Shaftesbury residents are being encouraged to form action groups to try to mitigate climate change.
In November, over a hundred people attended a talk by eco-activists ‘Extinction Rebellion’. Spurred on by the success of that event, a group of locals has formed ‘Planet Shaftesbury’. They have invited the Chief Executive of Wiltshire Wildlife Trust to address their first meeting on 17th January.
Dr Gary Mantle MBE will share his experience of climate change and offer examples of how people across the Westcountry are working together to make a difference. “There is no ‘Planet B’. We are in this together and everybody needs to be engaged with it,” said Dr Mantle.
Although Shaftesbury is in Dorset, Gary says that his organisation plays an important conservation and environmental role around our area. “The county boundary comes right into Shaftesbury itself and the Wildlife Trust has owned a nature reserve at Semley, called Oyster’s Coppice, for a long time. It’s not very far away and more recently we’ve been involved in extending all of that area of woodland,” said Gary.
And Gary is keen to point out the effects of climate change don’t stop on one side of the Wiltshire/Dorset border. “Like nature, climate change has no respect for administrative boundaries. It is literally irrelevant as to which county it is in. The issues remain the same,” he said.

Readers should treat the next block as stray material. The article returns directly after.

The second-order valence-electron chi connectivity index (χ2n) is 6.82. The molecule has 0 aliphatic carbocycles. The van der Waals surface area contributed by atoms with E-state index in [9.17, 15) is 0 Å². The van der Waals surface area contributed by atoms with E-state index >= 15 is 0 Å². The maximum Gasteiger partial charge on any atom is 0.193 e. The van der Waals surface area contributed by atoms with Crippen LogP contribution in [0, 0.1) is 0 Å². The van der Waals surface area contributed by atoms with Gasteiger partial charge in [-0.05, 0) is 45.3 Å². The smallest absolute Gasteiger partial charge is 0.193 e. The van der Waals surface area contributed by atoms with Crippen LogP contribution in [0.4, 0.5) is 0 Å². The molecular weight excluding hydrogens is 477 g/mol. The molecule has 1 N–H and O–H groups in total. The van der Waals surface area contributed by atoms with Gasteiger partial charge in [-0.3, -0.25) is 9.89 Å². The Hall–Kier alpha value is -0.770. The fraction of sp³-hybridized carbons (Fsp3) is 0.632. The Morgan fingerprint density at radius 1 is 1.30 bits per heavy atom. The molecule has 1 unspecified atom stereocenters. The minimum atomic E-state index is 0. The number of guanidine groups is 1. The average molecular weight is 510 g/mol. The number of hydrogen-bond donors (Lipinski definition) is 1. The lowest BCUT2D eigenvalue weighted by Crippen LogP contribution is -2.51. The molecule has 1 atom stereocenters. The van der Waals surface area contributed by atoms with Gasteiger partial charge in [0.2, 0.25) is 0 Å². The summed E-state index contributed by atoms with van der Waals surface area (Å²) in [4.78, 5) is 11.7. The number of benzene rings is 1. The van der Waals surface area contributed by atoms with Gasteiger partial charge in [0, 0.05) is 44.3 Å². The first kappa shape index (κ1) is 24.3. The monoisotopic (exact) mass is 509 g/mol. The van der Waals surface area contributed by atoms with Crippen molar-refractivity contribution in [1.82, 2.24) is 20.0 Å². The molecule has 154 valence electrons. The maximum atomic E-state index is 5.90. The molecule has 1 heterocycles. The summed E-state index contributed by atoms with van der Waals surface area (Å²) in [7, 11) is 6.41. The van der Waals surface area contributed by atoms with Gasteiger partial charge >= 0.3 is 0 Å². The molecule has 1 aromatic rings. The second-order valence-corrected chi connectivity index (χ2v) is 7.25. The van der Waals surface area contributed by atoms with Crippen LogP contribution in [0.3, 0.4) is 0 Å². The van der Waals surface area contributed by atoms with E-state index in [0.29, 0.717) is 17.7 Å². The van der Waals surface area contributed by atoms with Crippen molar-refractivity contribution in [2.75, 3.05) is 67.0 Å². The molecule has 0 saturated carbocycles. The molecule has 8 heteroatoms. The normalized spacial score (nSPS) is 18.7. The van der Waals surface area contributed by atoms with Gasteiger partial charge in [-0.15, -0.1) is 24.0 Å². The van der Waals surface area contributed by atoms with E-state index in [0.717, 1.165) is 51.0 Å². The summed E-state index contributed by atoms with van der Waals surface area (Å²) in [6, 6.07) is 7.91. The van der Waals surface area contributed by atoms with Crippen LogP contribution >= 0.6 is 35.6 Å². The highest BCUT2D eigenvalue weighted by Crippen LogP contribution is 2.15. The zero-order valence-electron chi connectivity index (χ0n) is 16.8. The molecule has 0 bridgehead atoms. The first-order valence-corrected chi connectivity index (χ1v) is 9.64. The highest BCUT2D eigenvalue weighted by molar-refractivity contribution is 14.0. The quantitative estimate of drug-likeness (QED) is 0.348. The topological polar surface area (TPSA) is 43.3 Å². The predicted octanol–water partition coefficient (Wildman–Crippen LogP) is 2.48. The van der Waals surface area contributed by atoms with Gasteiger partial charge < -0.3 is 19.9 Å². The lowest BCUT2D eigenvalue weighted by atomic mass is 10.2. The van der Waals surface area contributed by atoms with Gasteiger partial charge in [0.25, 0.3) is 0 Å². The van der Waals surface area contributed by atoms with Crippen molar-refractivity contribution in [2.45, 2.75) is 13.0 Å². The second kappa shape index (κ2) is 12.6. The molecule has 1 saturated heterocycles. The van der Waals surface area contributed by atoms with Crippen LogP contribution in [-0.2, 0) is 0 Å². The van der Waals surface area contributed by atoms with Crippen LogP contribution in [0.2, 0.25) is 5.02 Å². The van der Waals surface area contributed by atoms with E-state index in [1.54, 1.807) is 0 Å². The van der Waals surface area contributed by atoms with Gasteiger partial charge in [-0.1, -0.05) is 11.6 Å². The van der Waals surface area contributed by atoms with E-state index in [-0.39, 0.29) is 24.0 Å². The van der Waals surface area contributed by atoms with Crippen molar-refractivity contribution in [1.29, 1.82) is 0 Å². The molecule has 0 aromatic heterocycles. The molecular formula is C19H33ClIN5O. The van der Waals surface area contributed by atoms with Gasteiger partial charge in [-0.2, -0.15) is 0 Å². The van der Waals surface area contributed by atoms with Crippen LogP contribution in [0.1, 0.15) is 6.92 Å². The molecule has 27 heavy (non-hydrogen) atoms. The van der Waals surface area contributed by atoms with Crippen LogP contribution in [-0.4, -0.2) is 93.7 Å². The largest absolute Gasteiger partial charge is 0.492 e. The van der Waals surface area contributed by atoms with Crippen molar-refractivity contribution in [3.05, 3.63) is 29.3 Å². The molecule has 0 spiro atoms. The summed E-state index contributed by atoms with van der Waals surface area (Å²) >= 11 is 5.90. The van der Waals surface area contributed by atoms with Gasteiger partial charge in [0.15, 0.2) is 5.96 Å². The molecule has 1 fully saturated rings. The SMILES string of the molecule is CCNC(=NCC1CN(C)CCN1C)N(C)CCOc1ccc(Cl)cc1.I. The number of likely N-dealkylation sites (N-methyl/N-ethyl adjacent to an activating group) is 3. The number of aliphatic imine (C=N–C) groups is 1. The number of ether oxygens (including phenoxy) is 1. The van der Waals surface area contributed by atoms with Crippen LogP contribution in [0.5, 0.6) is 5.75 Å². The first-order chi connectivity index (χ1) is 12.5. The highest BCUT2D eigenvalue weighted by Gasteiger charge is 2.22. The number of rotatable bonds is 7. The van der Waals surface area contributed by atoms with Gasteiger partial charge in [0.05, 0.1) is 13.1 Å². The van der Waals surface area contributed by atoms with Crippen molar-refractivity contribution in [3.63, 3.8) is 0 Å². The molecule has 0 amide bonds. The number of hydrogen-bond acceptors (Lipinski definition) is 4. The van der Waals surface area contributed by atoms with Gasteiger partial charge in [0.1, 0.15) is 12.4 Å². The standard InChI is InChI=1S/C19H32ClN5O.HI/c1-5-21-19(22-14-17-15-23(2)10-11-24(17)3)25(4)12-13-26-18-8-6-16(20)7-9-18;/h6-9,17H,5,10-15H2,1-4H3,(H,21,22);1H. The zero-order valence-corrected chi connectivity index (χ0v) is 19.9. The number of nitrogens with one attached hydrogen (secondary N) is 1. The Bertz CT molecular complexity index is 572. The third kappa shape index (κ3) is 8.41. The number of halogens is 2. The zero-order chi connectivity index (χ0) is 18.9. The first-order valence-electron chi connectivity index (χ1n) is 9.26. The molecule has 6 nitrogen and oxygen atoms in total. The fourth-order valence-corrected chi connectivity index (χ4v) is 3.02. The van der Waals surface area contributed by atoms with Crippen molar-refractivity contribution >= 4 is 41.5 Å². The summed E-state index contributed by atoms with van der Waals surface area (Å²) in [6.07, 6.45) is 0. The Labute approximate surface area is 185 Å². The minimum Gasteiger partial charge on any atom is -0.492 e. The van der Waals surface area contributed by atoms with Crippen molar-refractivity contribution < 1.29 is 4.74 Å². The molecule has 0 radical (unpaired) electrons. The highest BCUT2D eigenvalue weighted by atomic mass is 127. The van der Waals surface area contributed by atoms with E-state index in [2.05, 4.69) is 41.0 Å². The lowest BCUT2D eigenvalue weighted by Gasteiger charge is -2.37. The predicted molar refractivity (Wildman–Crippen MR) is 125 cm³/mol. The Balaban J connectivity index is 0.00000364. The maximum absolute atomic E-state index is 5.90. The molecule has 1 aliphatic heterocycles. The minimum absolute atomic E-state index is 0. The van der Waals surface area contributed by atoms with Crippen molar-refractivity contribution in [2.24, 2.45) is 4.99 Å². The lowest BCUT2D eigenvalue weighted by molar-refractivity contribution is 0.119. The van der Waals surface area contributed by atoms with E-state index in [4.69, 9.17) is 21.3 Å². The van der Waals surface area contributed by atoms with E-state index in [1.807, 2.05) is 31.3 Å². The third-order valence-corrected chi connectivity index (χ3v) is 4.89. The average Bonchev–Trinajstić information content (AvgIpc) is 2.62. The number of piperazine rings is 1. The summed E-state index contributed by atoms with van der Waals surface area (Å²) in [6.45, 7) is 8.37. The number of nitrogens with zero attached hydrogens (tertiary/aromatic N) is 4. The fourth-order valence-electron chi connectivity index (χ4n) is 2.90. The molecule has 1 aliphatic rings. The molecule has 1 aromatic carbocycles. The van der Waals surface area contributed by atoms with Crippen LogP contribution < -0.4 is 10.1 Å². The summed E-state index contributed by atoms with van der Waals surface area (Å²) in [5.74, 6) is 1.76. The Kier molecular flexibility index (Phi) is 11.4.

Gary says his session could be considered ‘political with a small p’ because it will touch on people, policies and the use of land. And he says that his approach will be different to Extinction Rebellion, who advocated direct action and civil disobedience as a way to get their message heard. But he won’t pull any punches, either.
“The facts, I think, speak for themselves. If straight talking means being completely open and honest with people about the realities of life then I am all for that. I think we are facing an incredibly serious situation with respect to the damage that we have been causing to the environment and the more people recognise the need to take action the better, as far as I’m concerned.”
Gary is in a better position than many people to assess how climate change has affected our area. He’s been the head of the Wiltshire Wildlife Trust for almost thirty years and he says that he’s noticed both negative and positive impacts.